It’s been a few years since Maiden and Polk County last met on the football field, but Wolverine head coach Bruce Ollis has forgotten little about the series.
“The guys on our team don’t realize we’ve got some history with Maiden,” Ollis said. “(Assistant coach Jamie Thompson) and I sat here the other day and figured out that the last four times we played them, we’re two and two with them.
“So I guess this is the rubber match to a certain degree.”
A decider of sorts with the highest of stakes – the chance to move forward in the state 2A playoffs. That’s what awaits the winner of Friday’s first-round matchup between the Blue Devils and Wolverines in Maiden, kickoff set for 7:30 p.m. Tickets are $8 and will be sold at the gate, and there will be no streaming video available of the game.
It’s been 11 years since Polk County and Maiden last met, as once upon a time the two schools were in the same conference. Maiden is nicknamed “the biggest little football town in the world,” and Blue Devils fans have certainly flocked to watch this year’s squad.
Maiden won the Catawba Valley Conference championship and finished with a 9-1 record. Leading the way for the Blue Devils has been senior wide receiver / defensive back Chris Culliver, a Shrine Bowl selection hailed as one of the state’s top seniors and a committed recruit to North Carolina.
Culliver has caught 60 passes for 1,325 yards and 18 touchdowns this season. Senior Jacob Sigmon hauled in 34 passes for 431 yards and two scores while sophomore Raheim Misher grabbed 12 catches for 421 yards and six scores.
Senior quarterback Wesley Thompson, who transferred this spring from Ashe County, has thrown for 2,525 yards, yet Maiden still has more rushing attempts (251) than passing attempts (214). Senior Ben Gibbs, an Army commit, has rushed for 1,118 yards and 15 touchdowns this season.
Offensive weapons, the Blue Devils have.
“They’ve got a quality team, and we’ll have to play as well as we can play,” Ollis said. “(Culliver) is the real deal. He’s a dynamic, electric, fast kid, and he plays with a lot of swagger. They throw it to him all over the place. Certainly, we’ve got to account for him. Plus they’ve got a running back who has rushed for over 1,000 yards.
“They’re a lot like us. We’ve got a running back who has rushed for 1,500 yards and a receiver just below 1,000 yards. I don’t know if those cancel each other out, but certainly we both rely on one of our really good receivers and a really good running back.”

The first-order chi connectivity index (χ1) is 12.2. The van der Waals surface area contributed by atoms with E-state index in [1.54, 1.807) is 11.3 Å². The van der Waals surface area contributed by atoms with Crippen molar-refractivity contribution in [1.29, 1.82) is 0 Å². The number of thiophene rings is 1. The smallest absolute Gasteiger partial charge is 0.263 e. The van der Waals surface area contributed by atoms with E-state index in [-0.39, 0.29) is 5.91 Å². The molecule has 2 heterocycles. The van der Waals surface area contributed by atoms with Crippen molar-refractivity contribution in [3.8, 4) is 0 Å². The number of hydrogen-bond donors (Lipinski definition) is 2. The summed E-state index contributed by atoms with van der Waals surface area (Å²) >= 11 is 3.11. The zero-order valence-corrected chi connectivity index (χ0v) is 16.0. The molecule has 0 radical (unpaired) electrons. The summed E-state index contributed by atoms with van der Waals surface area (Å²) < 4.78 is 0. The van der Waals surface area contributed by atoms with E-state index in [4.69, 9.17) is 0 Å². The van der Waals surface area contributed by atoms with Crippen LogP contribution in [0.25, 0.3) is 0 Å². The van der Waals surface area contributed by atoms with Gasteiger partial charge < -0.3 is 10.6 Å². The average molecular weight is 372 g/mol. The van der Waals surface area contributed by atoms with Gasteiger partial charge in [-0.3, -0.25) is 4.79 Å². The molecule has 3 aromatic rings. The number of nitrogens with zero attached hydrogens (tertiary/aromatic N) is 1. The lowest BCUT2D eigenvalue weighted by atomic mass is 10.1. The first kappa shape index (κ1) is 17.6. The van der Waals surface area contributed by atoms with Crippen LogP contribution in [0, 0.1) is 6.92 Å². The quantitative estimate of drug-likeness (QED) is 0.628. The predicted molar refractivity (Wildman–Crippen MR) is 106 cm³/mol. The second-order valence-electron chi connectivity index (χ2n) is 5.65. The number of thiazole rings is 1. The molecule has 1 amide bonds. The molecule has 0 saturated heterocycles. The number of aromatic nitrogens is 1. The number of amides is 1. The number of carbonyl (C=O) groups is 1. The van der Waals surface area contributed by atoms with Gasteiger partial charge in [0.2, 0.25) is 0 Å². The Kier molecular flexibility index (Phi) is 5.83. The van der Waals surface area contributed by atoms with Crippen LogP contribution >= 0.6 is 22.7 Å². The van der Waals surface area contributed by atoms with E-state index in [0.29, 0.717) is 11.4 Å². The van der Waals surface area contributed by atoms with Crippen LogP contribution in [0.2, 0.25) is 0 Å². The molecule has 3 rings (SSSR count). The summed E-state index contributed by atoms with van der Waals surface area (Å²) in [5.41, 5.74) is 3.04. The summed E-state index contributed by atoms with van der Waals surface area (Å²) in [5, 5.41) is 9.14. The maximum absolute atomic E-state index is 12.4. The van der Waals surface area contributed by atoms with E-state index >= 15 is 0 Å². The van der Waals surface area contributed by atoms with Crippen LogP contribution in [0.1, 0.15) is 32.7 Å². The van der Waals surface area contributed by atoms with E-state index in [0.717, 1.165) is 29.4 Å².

Polk’s standout runner is senior Angus Weaver, also a Shrine Bowl selection, while junior Antonio Simpson enters with 959 receiving yards on 44 catches. Simpson is just 106 yards short of matching the school record for single-season yardage while quarterback Casey Beiler needs just 116 passing yards to reach 4,000 for his career.
Aiding Beiler’s quest for that figure will be an unexpected source – Keaundrae Green has recovered from a shoulder injury suffered at Chase and is expected to play in Friday’s game.
“That gives us another run-fast guy, a guy that can help in coverage, a guy that can catch passes and provides a lot of speed on the field,” Ollis said. “Maybe that takes some pressure off Tony as a receiver. He came out to practice Monday and was going great guns and 90 miles an hour, which we know he can do. We’re excited to get him back.”
The playoff challenge will have some extra special spectators for Ollis, who coached at nearby Lenoir-Rhyne early in his career.
“When I was coaching at Lenoir-Rhyne, we had some players on our team from over at Maiden, and I’m sure some of those might be at the game,” he said. “I think (basketball coach and L-R alum) Lemont Jones was at Lenoir-Rhyne the other day and ran into a few guys and they said they were going to come check the game out.
“So that will be fun. I’ll see some old Bears and hopefully disappoint them with the outcome.”